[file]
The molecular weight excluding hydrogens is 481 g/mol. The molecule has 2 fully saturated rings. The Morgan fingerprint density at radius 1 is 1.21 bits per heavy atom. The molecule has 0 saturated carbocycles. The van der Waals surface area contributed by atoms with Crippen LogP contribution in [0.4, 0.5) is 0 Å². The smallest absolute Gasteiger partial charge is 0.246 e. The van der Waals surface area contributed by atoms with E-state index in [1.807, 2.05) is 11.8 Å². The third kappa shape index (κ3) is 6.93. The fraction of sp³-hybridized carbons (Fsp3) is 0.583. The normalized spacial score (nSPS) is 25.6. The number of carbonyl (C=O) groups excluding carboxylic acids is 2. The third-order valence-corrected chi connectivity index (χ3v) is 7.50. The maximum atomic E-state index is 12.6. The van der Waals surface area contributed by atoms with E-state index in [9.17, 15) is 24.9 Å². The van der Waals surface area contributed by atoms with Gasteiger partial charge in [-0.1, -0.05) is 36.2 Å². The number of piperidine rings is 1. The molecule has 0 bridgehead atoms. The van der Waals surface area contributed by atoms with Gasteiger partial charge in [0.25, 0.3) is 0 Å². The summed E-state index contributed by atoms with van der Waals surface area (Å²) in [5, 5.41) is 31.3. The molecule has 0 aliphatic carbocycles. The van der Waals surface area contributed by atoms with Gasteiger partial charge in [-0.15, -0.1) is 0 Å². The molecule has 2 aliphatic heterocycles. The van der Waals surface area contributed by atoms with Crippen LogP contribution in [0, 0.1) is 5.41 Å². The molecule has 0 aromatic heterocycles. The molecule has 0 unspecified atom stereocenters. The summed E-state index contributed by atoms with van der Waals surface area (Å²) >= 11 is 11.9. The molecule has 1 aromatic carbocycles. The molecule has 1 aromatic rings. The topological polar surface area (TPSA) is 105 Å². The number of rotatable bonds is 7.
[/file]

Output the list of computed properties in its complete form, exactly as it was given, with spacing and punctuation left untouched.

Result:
The molecular weight excluding hydrogens is 481 g/mol. The molecule has 2 fully saturated rings. The Morgan fingerprint density at radius 1 is 1.21 bits per heavy atom. The molecule has 0 saturated carbocycles. The van der Waals surface area contributed by atoms with Crippen LogP contribution in [0.4, 0.5) is 0 Å². The smallest absolute Gasteiger partial charge is 0.246 e. The van der Waals surface area contributed by atoms with E-state index in [1.807, 2.05) is 11.8 Å². The third kappa shape index (κ3) is 6.93. The fraction of sp³-hybridized carbons (Fsp3) is 0.583. The normalized spacial score (nSPS) is 25.6. The number of carbonyl (C=O) groups excluding carboxylic acids is 2. The third-order valence-corrected chi connectivity index (χ3v) is 7.50. The maximum atomic E-state index is 12.6. The van der Waals surface area contributed by atoms with E-state index in [9.17, 15) is 24.9 Å². The van der Waals surface area contributed by atoms with Gasteiger partial charge in [-0.1, -0.05) is 36.2 Å². The number of piperidine rings is 1. The molecule has 0 bridgehead atoms. The van der Waals surface area contributed by atoms with Gasteiger partial charge in [0.25, 0.3) is 0 Å². The summed E-state index contributed by atoms with van der Waals surface area (Å²) in [5, 5.41) is 31.3. The molecule has 0 aliphatic carbocycles. The van der Waals surface area contributed by atoms with Gasteiger partial charge in [-0.15, -0.1) is 0 Å². The molecule has 2 aliphatic heterocycles. The van der Waals surface area contributed by atoms with Crippen LogP contribution in [0, 0.1) is 5.41 Å². The molecule has 0 aromatic heterocycles. The molecule has 0 unspecified atom stereocenters. The summed E-state index contributed by atoms with van der Waals surface area (Å²) >= 11 is 11.9. The molecule has 1 aromatic carbocycles. The molecule has 1 aromatic rings. The topological polar surface area (TPSA) is 105 Å². The number of rotatable bonds is 7.